The Malta Environment and Planning Authority has exempted the application for the construction of a pet cemetery and crematorium from an Environmental Planning Statement, according to a notice in Friday’s issue of the Government Gazette.
In exempting a project from an EPS, Mepa has determined that the proposal is unlikely to have any significant environmental impact and the Director of Environment Protection agrees that the proposal does not require such a statement, since the Project Description Statement (PDS) presented as part of the application “has considered the environmental issues in a sufficient manner such that the preparation of an EPS would not add any new information and Mepa has all the necessary information to determine the application”.
The dog and cat cemetery is planned for a site at Ta’ San Ġakbu in Ta’ Qali. According to the notice, the proposed development will include an incineration facility fuelled by gas. This will operate at a temperature in excess of 1,100°C, ensuring complete combustion and no emission of hazardous gases.
According to Mepa, no significant impact is envisaged during the construction phase, given the scale of the proposed buildings.
“With respect to the operations of the incinerator facilities, and given that it is expected the facility will be strictly processing animal carcasses with no risk of infection, no significant environmental impact is envisaged. Furthermore, operations are unlikely to lead to any significant emissions to air, so impact will be of little or no significance, due to the incinerator’s specifications and secondary burning process.”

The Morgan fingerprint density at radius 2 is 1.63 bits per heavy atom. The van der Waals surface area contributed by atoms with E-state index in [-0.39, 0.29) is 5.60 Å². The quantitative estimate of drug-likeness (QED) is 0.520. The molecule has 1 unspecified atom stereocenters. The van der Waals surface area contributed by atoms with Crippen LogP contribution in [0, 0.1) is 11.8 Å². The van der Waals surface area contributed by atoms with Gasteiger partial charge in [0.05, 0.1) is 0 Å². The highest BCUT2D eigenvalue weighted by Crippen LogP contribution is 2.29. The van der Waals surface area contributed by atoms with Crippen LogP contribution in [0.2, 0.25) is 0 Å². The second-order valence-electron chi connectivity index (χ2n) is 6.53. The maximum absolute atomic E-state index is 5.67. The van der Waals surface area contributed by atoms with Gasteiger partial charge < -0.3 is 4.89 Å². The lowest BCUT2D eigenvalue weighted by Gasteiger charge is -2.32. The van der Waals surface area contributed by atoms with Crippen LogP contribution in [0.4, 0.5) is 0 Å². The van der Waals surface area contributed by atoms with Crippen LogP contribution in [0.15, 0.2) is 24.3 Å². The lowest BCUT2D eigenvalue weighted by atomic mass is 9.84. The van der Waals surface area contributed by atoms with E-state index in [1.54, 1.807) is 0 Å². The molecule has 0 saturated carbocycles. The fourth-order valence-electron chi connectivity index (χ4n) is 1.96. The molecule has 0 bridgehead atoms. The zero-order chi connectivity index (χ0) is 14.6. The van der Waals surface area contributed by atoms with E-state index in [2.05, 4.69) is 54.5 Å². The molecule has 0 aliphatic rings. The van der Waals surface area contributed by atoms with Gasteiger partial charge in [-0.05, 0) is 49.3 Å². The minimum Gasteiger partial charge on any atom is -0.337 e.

There is no concern over the generation of waste, either. As Mepa explained: “The impact arising from the amount of waste generated during the construction phase is not considered significant. The pet cemetery is not likely to have a significant environmental effect, given that no solid waste will be generated. Any ash remains would need to be disposed of in line with the provisions of the Waste Regulations, 2011.”
Although construction-related spillages may result from the project, Mepa has found that “these are expected to be of minor or no significance given that any spillages can be mitigated through the proper application of appropriate mitigation measures identified in the Environmental Management Construction Site Regulations, 2007”.
It adds: “Impacts during operation are expected to be of little or no significance given that risks of contamination of land or water from such releases are likely to be remote.”
According to a planning application presented by the Environment Ministry, a 1,700 square metre agricultural field has been identified for the development of a dog and cat cemetery that will provide niches for the ashes of 17,000 dogs and cats.
The provision of an animal cemetery was proposed in the Labour Party’s manifesto before the last general election.